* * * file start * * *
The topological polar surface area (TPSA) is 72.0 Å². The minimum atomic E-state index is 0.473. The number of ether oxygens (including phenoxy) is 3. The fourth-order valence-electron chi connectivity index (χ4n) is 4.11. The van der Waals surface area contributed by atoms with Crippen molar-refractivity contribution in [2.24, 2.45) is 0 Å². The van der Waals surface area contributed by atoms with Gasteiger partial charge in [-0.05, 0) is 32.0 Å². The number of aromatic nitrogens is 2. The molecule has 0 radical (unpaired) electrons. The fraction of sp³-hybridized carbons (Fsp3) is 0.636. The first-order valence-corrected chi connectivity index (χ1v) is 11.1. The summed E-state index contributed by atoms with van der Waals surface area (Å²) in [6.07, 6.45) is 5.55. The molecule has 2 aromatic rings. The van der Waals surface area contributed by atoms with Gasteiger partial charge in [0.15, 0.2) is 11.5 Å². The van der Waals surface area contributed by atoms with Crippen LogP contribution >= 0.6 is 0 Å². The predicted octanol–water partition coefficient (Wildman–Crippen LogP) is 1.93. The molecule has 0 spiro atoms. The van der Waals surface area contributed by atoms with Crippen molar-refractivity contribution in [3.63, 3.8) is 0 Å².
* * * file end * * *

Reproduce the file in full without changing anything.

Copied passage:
The topological polar surface area (TPSA) is 72.0 Å². The minimum atomic E-state index is 0.473. The number of ether oxygens (including phenoxy) is 3. The fourth-order valence-electron chi connectivity index (χ4n) is 4.11. The van der Waals surface area contributed by atoms with Crippen molar-refractivity contribution in [2.24, 2.45) is 0 Å². The van der Waals surface area contributed by atoms with Gasteiger partial charge in [-0.05, 0) is 32.0 Å². The number of aromatic nitrogens is 2. The molecule has 0 radical (unpaired) electrons. The fraction of sp³-hybridized carbons (Fsp3) is 0.636. The first-order valence-corrected chi connectivity index (χ1v) is 11.1. The summed E-state index contributed by atoms with van der Waals surface area (Å²) in [6.07, 6.45) is 5.55. The molecule has 2 aromatic rings. The van der Waals surface area contributed by atoms with Gasteiger partial charge in [0.15, 0.2) is 11.5 Å². The van der Waals surface area contributed by atoms with Crippen LogP contribution >= 0.6 is 0 Å². The predicted octanol–water partition coefficient (Wildman–Crippen LogP) is 1.93. The molecule has 0 spiro atoms. The van der Waals surface area contributed by atoms with Crippen molar-refractivity contribution in [3.63, 3.8) is 0 Å².